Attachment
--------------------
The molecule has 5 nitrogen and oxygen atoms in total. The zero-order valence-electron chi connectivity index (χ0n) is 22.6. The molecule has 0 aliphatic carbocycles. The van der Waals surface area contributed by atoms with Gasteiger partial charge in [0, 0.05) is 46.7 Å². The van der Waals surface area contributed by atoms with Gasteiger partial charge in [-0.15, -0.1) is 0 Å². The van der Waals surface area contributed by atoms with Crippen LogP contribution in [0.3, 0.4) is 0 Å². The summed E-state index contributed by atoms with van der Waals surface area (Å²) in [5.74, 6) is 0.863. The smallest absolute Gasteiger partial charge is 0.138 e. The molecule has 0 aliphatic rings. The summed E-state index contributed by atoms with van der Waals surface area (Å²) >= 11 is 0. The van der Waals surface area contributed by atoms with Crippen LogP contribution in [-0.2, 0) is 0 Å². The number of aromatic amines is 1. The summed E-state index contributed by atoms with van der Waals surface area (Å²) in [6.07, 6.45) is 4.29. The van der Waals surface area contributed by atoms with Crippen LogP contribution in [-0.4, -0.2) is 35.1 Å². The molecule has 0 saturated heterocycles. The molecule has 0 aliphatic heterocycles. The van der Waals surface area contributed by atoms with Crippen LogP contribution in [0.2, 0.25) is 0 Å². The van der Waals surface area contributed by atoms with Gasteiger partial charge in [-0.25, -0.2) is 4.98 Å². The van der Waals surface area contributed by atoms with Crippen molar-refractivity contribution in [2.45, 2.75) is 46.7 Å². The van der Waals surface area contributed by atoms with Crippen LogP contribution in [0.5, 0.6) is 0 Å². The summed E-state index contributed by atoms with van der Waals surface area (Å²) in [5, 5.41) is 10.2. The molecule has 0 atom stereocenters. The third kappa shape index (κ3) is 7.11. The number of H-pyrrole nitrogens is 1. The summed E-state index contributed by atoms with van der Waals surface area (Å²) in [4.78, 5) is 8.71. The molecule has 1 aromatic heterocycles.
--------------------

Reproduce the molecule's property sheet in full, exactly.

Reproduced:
The molecule has 5 nitrogen and oxygen atoms in total. The zero-order valence-electron chi connectivity index (χ0n) is 22.6. The molecule has 0 aliphatic carbocycles. The van der Waals surface area contributed by atoms with Gasteiger partial charge in [0, 0.05) is 46.7 Å². The van der Waals surface area contributed by atoms with Gasteiger partial charge in [-0.15, -0.1) is 0 Å². The van der Waals surface area contributed by atoms with Crippen LogP contribution in [0.3, 0.4) is 0 Å². The summed E-state index contributed by atoms with van der Waals surface area (Å²) in [5.74, 6) is 0.863. The smallest absolute Gasteiger partial charge is 0.138 e. The molecule has 0 aliphatic rings. The summed E-state index contributed by atoms with van der Waals surface area (Å²) >= 11 is 0. The van der Waals surface area contributed by atoms with Crippen LogP contribution in [-0.2, 0) is 0 Å². The number of aromatic amines is 1. The summed E-state index contributed by atoms with van der Waals surface area (Å²) in [6.07, 6.45) is 4.29. The van der Waals surface area contributed by atoms with Crippen LogP contribution in [-0.4, -0.2) is 35.1 Å². The molecule has 0 saturated heterocycles. The molecule has 0 aliphatic heterocycles. The van der Waals surface area contributed by atoms with Crippen LogP contribution in [0.2, 0.25) is 0 Å². The van der Waals surface area contributed by atoms with Gasteiger partial charge in [-0.25, -0.2) is 4.98 Å². The van der Waals surface area contributed by atoms with Crippen molar-refractivity contribution in [2.45, 2.75) is 46.7 Å². The van der Waals surface area contributed by atoms with Crippen LogP contribution in [0.5, 0.6) is 0 Å². The summed E-state index contributed by atoms with van der Waals surface area (Å²) in [5, 5.41) is 10.2. The molecule has 0 atom stereocenters. The third kappa shape index (κ3) is 7.11. The number of H-pyrrole nitrogens is 1. The summed E-state index contributed by atoms with van der Waals surface area (Å²) in [4.78, 5) is 8.71. The molecule has 1 aromatic heterocycles.